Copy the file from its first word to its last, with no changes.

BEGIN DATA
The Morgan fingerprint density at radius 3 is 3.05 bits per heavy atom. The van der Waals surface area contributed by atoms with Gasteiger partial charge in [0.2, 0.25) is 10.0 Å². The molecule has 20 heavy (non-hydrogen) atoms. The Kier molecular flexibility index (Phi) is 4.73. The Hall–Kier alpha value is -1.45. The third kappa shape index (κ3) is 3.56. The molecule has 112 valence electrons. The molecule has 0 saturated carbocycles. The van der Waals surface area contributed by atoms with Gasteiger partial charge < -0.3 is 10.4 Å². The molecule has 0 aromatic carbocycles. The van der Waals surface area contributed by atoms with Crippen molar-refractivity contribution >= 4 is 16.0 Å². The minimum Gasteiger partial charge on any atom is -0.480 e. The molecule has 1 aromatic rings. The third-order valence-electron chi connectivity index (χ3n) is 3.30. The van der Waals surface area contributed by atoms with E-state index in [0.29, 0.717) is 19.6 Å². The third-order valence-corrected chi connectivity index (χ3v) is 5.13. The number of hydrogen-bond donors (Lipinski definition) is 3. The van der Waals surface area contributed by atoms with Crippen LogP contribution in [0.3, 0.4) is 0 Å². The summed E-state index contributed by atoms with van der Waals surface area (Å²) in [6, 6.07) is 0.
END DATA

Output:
The Morgan fingerprint density at radius 3 is 3.05 bits per heavy atom. The van der Waals surface area contributed by atoms with Gasteiger partial charge in [0.2, 0.25) is 10.0 Å². The molecule has 20 heavy (non-hydrogen) atoms. The Kier molecular flexibility index (Phi) is 4.73. The Hall–Kier alpha value is -1.45. The third kappa shape index (κ3) is 3.56. The molecule has 112 valence electrons. The molecule has 0 saturated carbocycles. The van der Waals surface area contributed by atoms with Gasteiger partial charge < -0.3 is 10.4 Å². The molecule has 0 aromatic carbocycles. The van der Waals surface area contributed by atoms with Crippen molar-refractivity contribution >= 4 is 16.0 Å². The minimum Gasteiger partial charge on any atom is -0.480 e. The molecule has 1 aromatic rings. The third-order valence-electron chi connectivity index (χ3n) is 3.30. The van der Waals surface area contributed by atoms with E-state index in [0.29, 0.717) is 19.6 Å². The third-order valence-corrected chi connectivity index (χ3v) is 5.13. The number of hydrogen-bond donors (Lipinski definition) is 3. The van der Waals surface area contributed by atoms with Crippen LogP contribution in [0.3, 0.4) is 0 Å². The summed E-state index contributed by atoms with van der Waals surface area (Å²) in [6, 6.07) is 0.